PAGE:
George Floyd Solidarity Update and Financial Roadmap

George Floyd Solidarity Update and Financial Roadmap

July 28, 2020

A Bit About Us

The Atlanta Solidarity Fund finances are managed by a collective which is responsible for administrating the fund, ensuring money is handled responsibly and directed toward the intended purposes. We have worked for the past 4 years to build an infrastructure of support for protest movements. We have developed processes which keep us strictly accountable to our responsibilities, but also allow for flexibility, trust, and quick decision-making in the high-stakes, high-stress situations that are common when activists are being arrested and jailed. Our collective members are known and trusted by many local organizers. If you’d like to get to know us, get in touch!
In this moment, the scale of our responsibilities has grown dramatically. We want to be clear about how our work is supporting the current struggle and in particular the Black radical communities which have pushed this struggle forward. In that spirit, we’re sharing this roadmap to give a clear picture of how we’re managing the funds which are being contributed.

Summary

As of this writing, approximately $1.44M has been donated toward supporting Rayshard Brooks/George Floyd protesters in Atlanta. This is a huge number but the need for support is also huge. Close to a thousand protesters have been arrested so far, and the movement is not slowing down. There are still many unknowns about how much money will be needed in total to ensure that each protester will get the anti-repression support they need. We have a plan to answer those unknowns over time. As we do, we’ll determine whether we need to raise more money or there’s excess. The excess funds, if any, will be redistributed to other projects in line with the spirit of the donations. The redistribution will be determined independently from the Solidarity Fund collective by a council of radical organizers (all BIPOC, majority Black).

Priorities

We have a series of priorities which guide how money is allocated. This is an outline of the priorities and our process for determining a budget cap for each – that is, the maximum amount of money which must be set aside to ensure that each priority can be covered and no protester is left hanging.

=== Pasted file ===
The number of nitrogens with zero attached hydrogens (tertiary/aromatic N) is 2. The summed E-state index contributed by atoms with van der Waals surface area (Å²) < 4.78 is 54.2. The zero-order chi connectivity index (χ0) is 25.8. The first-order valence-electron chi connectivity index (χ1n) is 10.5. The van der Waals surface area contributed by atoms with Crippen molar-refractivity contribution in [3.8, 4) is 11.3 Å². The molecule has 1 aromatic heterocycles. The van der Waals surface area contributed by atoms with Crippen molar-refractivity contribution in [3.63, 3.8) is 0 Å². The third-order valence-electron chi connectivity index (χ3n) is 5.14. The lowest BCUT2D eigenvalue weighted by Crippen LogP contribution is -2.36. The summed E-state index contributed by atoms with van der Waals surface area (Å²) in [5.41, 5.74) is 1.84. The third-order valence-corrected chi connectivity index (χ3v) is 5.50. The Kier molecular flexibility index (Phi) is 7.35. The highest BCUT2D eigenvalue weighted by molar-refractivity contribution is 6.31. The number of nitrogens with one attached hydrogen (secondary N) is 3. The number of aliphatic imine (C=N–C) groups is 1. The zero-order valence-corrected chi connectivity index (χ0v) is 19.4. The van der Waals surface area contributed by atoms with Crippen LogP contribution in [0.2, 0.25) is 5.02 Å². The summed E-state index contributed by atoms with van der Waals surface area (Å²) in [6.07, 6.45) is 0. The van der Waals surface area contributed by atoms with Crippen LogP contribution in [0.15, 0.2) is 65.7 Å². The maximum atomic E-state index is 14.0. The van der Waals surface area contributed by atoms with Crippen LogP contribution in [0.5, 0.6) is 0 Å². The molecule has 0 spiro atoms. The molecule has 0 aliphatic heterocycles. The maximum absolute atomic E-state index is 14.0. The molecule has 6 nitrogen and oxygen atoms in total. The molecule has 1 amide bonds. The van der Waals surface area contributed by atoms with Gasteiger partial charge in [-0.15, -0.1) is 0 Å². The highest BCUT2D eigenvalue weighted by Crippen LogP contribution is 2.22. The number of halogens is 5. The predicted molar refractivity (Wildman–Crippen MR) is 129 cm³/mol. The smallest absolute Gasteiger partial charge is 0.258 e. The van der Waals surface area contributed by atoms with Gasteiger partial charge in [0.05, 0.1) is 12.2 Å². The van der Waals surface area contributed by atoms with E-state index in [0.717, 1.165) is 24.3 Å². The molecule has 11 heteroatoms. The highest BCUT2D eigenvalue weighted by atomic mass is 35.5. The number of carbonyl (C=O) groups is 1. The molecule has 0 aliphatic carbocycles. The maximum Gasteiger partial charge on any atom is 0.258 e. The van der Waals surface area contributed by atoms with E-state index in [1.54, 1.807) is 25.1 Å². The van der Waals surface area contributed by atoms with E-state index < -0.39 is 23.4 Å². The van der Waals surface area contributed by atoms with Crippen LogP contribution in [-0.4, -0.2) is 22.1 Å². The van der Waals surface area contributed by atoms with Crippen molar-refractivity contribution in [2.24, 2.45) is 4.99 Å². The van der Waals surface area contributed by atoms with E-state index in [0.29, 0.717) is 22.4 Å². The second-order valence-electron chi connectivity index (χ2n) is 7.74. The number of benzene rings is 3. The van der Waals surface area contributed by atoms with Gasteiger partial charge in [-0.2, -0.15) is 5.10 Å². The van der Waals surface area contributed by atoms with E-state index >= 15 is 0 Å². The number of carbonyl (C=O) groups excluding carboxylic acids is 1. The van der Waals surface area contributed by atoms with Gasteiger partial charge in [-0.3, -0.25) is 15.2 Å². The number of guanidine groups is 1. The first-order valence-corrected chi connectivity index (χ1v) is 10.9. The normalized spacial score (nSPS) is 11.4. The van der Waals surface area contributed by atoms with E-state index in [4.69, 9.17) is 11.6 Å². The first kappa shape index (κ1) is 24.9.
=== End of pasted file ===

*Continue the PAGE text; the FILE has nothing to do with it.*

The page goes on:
Immediate Top Priority

Bail out anybody arrested in the Atlanta metro area in connection with #JusticeForGeorgeFloyd protests, or for violating the curfew.

Obstacles to determining a budget cap right now

  • All current protesters are bailed, but it’s not clear whether major protests will flare up again (they have in other cities). This may mean a need for more bail in the immediate future.
  • Police are making arrest sweeps well after the fact based on investigations or simply targeting perceived leaders. These protesters usually are given very high bail amounts.

Roadmap for determining budget cap

  • We will check in weekly to consider capping the funds allocated for bailing protesters at future protests, based on observing current protest activity.
  • We will check in monthly to consider capping the funds allocated for after-the-fact sweeps, based on the current pace and intensity of arrests.

Long-Term Top Priority

Pay legal and defense-related costs for anybody arrested in the Atlanta metro area in connection with #JusticeForGeorgeFloyd protests, or for violating the curfew.

Obstacles to determining a budget cap right now

  • Hundreds of protesters have been arrested, but most have not yet been assigned lawyers.
  • While the legal team is doing great, it’s not yet clear how much pro-bono capacity they will have to handle all cases.
  • Arrests for serious charges continue to emerge, which will each require significant legal resources.

Roadmap for determining budget cap

  • We will check in monthly to consider capping the funds allocated for legal costs, based on the number of current cases, the legal team’s current capacity, and the pace of new emerging cases.